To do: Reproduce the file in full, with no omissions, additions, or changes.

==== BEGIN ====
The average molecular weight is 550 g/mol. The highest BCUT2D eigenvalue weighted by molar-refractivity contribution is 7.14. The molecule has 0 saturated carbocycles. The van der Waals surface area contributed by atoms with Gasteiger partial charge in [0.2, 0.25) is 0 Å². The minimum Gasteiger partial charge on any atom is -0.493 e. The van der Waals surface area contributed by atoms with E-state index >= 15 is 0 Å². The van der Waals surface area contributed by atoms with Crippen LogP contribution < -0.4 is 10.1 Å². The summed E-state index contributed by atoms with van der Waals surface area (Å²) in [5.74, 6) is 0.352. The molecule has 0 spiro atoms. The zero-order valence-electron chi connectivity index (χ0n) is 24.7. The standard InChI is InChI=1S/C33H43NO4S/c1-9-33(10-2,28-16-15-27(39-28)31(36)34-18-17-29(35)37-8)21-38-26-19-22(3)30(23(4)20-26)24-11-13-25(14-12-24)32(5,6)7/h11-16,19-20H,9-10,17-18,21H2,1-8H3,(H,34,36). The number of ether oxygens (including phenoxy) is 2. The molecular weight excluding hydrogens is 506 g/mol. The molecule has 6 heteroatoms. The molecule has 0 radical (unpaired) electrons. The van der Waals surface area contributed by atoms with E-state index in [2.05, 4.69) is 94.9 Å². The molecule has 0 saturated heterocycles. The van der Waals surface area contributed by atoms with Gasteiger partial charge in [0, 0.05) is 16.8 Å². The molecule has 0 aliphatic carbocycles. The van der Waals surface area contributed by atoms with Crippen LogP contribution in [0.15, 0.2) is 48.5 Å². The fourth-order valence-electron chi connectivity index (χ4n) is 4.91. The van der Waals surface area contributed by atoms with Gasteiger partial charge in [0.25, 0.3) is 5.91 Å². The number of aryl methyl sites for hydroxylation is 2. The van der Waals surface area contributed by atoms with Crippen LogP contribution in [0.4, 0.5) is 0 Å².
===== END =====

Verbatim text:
The average molecular weight is 550 g/mol. The highest BCUT2D eigenvalue weighted by molar-refractivity contribution is 7.14. The molecule has 0 saturated carbocycles. The van der Waals surface area contributed by atoms with Gasteiger partial charge in [0.2, 0.25) is 0 Å². The minimum Gasteiger partial charge on any atom is -0.493 e. The van der Waals surface area contributed by atoms with E-state index >= 15 is 0 Å². The van der Waals surface area contributed by atoms with Crippen LogP contribution < -0.4 is 10.1 Å². The summed E-state index contributed by atoms with van der Waals surface area (Å²) in [5.74, 6) is 0.352. The molecule has 0 spiro atoms. The zero-order valence-electron chi connectivity index (χ0n) is 24.7. The standard InChI is InChI=1S/C33H43NO4S/c1-9-33(10-2,28-16-15-27(39-28)31(36)34-18-17-29(35)37-8)21-38-26-19-22(3)30(23(4)20-26)24-11-13-25(14-12-24)32(5,6)7/h11-16,19-20H,9-10,17-18,21H2,1-8H3,(H,34,36). The number of ether oxygens (including phenoxy) is 2. The molecular weight excluding hydrogens is 506 g/mol. The molecule has 6 heteroatoms. The molecule has 0 radical (unpaired) electrons. The van der Waals surface area contributed by atoms with E-state index in [2.05, 4.69) is 94.9 Å². The molecule has 0 saturated heterocycles. The van der Waals surface area contributed by atoms with Gasteiger partial charge in [0, 0.05) is 16.8 Å². The molecule has 0 aliphatic carbocycles. The van der Waals surface area contributed by atoms with Crippen LogP contribution in [0.15, 0.2) is 48.5 Å². The fourth-order valence-electron chi connectivity index (χ4n) is 4.91. The van der Waals surface area contributed by atoms with Gasteiger partial charge in [0.25, 0.3) is 5.91 Å². The number of aryl methyl sites for hydroxylation is 2. The van der Waals surface area contributed by atoms with Crippen LogP contribution in [0.4, 0.5) is 0 Å².